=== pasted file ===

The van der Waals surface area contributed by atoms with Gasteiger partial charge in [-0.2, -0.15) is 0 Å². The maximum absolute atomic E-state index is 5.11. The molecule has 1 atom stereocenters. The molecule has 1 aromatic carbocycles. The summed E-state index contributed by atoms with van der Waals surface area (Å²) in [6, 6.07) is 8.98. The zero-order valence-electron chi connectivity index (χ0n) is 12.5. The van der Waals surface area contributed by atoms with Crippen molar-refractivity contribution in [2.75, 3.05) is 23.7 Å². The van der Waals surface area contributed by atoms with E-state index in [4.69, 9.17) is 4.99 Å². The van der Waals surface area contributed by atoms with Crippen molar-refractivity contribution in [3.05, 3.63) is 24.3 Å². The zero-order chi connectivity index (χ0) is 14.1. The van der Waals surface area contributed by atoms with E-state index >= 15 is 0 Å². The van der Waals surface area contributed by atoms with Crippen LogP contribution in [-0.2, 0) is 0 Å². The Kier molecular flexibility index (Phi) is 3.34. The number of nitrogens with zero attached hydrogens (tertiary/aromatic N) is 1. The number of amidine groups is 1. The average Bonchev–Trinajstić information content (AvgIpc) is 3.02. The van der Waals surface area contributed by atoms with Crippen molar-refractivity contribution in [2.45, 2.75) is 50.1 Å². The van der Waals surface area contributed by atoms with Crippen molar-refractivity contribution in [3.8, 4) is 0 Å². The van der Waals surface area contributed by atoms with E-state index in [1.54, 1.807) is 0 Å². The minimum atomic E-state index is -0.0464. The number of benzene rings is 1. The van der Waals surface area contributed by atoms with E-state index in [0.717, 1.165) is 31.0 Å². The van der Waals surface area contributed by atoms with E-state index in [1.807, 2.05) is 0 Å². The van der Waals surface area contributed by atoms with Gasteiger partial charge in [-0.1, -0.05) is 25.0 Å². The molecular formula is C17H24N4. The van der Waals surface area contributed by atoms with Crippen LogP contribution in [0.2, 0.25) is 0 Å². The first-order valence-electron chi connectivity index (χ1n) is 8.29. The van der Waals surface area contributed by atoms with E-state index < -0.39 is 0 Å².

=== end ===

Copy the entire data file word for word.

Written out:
The van der Waals surface area contributed by atoms with Gasteiger partial charge in [-0.2, -0.15) is 0 Å². The maximum absolute atomic E-state index is 5.11. The molecule has 1 atom stereocenters. The molecule has 1 aromatic carbocycles. The summed E-state index contributed by atoms with van der Waals surface area (Å²) in [6, 6.07) is 8.98. The zero-order valence-electron chi connectivity index (χ0n) is 12.5. The van der Waals surface area contributed by atoms with Crippen molar-refractivity contribution in [2.75, 3.05) is 23.7 Å². The van der Waals surface area contributed by atoms with E-state index in [4.69, 9.17) is 4.99 Å². The van der Waals surface area contributed by atoms with Crippen molar-refractivity contribution in [3.05, 3.63) is 24.3 Å². The zero-order chi connectivity index (χ0) is 14.1. The van der Waals surface area contributed by atoms with E-state index >= 15 is 0 Å². The van der Waals surface area contributed by atoms with Crippen LogP contribution in [-0.2, 0) is 0 Å². The Kier molecular flexibility index (Phi) is 3.34. The number of nitrogens with zero attached hydrogens (tertiary/aromatic N) is 1. The number of amidine groups is 1. The average Bonchev–Trinajstić information content (AvgIpc) is 3.02. The van der Waals surface area contributed by atoms with Crippen molar-refractivity contribution in [2.45, 2.75) is 50.1 Å². The van der Waals surface area contributed by atoms with Crippen molar-refractivity contribution in [3.8, 4) is 0 Å². The van der Waals surface area contributed by atoms with E-state index in [1.54, 1.807) is 0 Å². The minimum atomic E-state index is -0.0464. The number of benzene rings is 1. The van der Waals surface area contributed by atoms with E-state index in [0.717, 1.165) is 31.0 Å². The van der Waals surface area contributed by atoms with E-state index in [1.807, 2.05) is 0 Å². The van der Waals surface area contributed by atoms with Gasteiger partial charge in [-0.1, -0.05) is 25.0 Å². The molecular formula is C17H24N4. The van der Waals surface area contributed by atoms with Crippen LogP contribution in [0.2, 0.25) is 0 Å². The first-order valence-electron chi connectivity index (χ1n) is 8.29. The van der Waals surface area contributed by atoms with E-state index < -0.39 is 0 Å².